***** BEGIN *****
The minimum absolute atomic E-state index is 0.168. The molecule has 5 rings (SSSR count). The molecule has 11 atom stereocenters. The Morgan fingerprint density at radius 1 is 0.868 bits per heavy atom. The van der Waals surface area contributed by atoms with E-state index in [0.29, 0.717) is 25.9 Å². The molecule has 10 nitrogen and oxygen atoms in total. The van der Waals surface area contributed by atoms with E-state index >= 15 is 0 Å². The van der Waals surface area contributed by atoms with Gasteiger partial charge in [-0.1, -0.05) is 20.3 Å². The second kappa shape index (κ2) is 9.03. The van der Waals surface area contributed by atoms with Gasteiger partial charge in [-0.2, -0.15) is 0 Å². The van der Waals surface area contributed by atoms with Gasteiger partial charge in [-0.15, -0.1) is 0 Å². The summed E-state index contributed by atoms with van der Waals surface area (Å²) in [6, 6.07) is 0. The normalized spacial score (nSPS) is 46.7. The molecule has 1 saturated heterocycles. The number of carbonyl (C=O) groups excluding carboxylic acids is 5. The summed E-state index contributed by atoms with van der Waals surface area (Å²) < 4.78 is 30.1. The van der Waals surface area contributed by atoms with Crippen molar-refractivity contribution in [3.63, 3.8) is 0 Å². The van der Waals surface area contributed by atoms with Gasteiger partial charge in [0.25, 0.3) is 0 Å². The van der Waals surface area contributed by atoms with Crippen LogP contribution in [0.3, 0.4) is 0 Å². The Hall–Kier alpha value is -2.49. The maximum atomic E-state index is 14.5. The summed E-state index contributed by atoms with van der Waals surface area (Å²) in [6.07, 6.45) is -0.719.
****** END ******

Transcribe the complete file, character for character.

The minimum absolute atomic E-state index is 0.168. The molecule has 5 rings (SSSR count). The molecule has 11 atom stereocenters. The Morgan fingerprint density at radius 1 is 0.868 bits per heavy atom. The van der Waals surface area contributed by atoms with E-state index in [0.29, 0.717) is 25.9 Å². The molecule has 10 nitrogen and oxygen atoms in total. The van der Waals surface area contributed by atoms with E-state index >= 15 is 0 Å². The van der Waals surface area contributed by atoms with Gasteiger partial charge in [-0.1, -0.05) is 20.3 Å². The second kappa shape index (κ2) is 9.03. The van der Waals surface area contributed by atoms with Gasteiger partial charge in [-0.2, -0.15) is 0 Å². The van der Waals surface area contributed by atoms with Gasteiger partial charge in [-0.15, -0.1) is 0 Å². The summed E-state index contributed by atoms with van der Waals surface area (Å²) in [6, 6.07) is 0. The normalized spacial score (nSPS) is 46.7. The molecule has 1 saturated heterocycles. The number of carbonyl (C=O) groups excluding carboxylic acids is 5. The summed E-state index contributed by atoms with van der Waals surface area (Å²) < 4.78 is 30.1. The van der Waals surface area contributed by atoms with Crippen molar-refractivity contribution in [3.63, 3.8) is 0 Å². The van der Waals surface area contributed by atoms with Gasteiger partial charge in [0.25, 0.3) is 0 Å². The van der Waals surface area contributed by atoms with Crippen LogP contribution in [0.3, 0.4) is 0 Å². The Hall–Kier alpha value is -2.49. The maximum atomic E-state index is 14.5. The summed E-state index contributed by atoms with van der Waals surface area (Å²) in [6.07, 6.45) is -0.719.